Josh
Josh
4 years 10 months ago

For a while now I’ve had this grand fantasy that somehow my city would be able to get everyone to shut off all the lights at the same time, and in that moment, it would switch on the lights in the sky. How grand and epic that would be.

Abby J. (formerly C.)
Abby J. (formerly C.)
4 years 10 months ago
I grew up in the country so I spent alot of time staring at the stars. I still try to get out in August to see the Perseid meteor showers, flat on my back in the middle of a grassy field somewhere. It usually occurs close to my birthday, so it’s the perfect birthday treat! I know, too, that city light definitely affects my sleep. I wish I could use blackout curtains at night, but then the lack of access to the sunrise totally screws up my ability to get out of bed. I wake up groggy and utterly disoriented.… Read more »
Kelly
Kelly
4 years 10 months ago

Get a sunrise simulator (aka dawn simulator) alarm clock. And not a super cheap one…They essentially simulate sunrise by gradually turning a light on over about 30 minutes. It does not need to be more than about 60W to give you the desired effect. You will wake up easily and more naturally.

Janet
Janet
4 years 10 months ago

There are lamps that gradually turn light on in the am, plus timers that will do the same thing. There is even an alarm clock that has that kind of wake up light in it. I bought a little timer thingy that plugs into a regular light and then into an outlet and the regular lightbulb gradually goes on in AM. You set it for a certain time back from when you want to get up. I rarely need an alarm. I will try and get back with the brand, as I am not at home.

Penady
Penady
4 years 10 months ago
I grew up in the rural Midwest. At night I could go out and see a billion stars shining down on me. Sometimes I would lay down in the grass and feel the coolness of the grass and the warmth of the wind as I stared up at the stars. Sometimes I could swear I was so in tune with the earth that I could feel its rotation. Now that I live in the city, I don’t see them anymore. On a good night I might be able to pick out five or six stars. It’s not the same. Oh,… Read more »
rrustad
rrustad
4 years 10 months ago

I spent several of my childhood years in the Midwest and share your experiences. Also, I miss the small flying, twinkling, “stars” – the fireflies – that were so abundant then but not so much these days.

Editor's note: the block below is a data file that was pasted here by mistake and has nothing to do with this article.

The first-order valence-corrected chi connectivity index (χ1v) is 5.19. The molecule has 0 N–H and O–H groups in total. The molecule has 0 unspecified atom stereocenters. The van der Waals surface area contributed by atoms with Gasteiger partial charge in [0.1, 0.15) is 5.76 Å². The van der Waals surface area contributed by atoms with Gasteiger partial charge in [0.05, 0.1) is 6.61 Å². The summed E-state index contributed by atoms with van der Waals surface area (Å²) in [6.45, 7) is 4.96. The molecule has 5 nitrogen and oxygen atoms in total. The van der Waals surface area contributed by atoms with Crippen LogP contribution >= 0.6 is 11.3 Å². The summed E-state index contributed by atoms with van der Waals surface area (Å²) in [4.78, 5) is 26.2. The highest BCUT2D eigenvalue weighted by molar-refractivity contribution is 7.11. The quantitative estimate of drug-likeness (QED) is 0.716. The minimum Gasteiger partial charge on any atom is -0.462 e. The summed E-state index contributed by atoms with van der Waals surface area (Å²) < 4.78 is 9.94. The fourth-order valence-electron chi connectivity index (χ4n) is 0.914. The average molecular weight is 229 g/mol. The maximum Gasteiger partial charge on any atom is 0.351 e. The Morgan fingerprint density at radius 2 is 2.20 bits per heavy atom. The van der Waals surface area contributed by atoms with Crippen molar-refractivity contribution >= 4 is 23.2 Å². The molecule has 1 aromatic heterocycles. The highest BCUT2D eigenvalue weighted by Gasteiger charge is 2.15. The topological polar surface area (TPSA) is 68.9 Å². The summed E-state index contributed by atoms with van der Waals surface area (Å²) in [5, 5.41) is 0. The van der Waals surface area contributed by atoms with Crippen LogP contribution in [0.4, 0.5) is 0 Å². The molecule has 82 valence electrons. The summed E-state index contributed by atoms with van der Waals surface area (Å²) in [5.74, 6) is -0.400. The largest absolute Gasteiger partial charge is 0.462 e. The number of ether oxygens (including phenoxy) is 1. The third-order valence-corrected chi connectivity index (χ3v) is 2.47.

Janet
Janet
4 years 10 months ago

So true about the lightening bugs. I still live in a rural area and I watch for the first night there are light’nin bugs in the summer. Same with the peeper frogs where I walk in the spring. Luckily, I can get out into the country easily, but the Chicago/Milwaukee lights cause some light pollution.

rrustad
rrustad
4 years 10 months ago

You know, even being old enough to remember times when we had abundant lightening bugs, peeper frogs, butterflies, and so on – their absence has still somehow almost normalized for me. THAT makes me almost as sad as their decline.

I’m re-landscaping my home in the city – SE Michigan – and even though the city has had recent butterfly releases and I have planted many butterfly attracting plants, I have yet to see more than a very few and only of one species.

Michael McAlister
Michael McAlister
4 years 10 months ago
I made a New Year resolution to try to ignore the differences from me that I see in others and focus on how much we are alike. I was thinking about that the other night and noticed the full moon. I realized that every person who has ever lived on this planet has looked at that same moon for millions of years, including grandfather Grok. I felt connected as a thought from the Christian Scriptures, even though I am not religious, popped into my mind to love my neighbors as I do myself. At that moment I thought I can… Read more »
Burn
4 years 10 months ago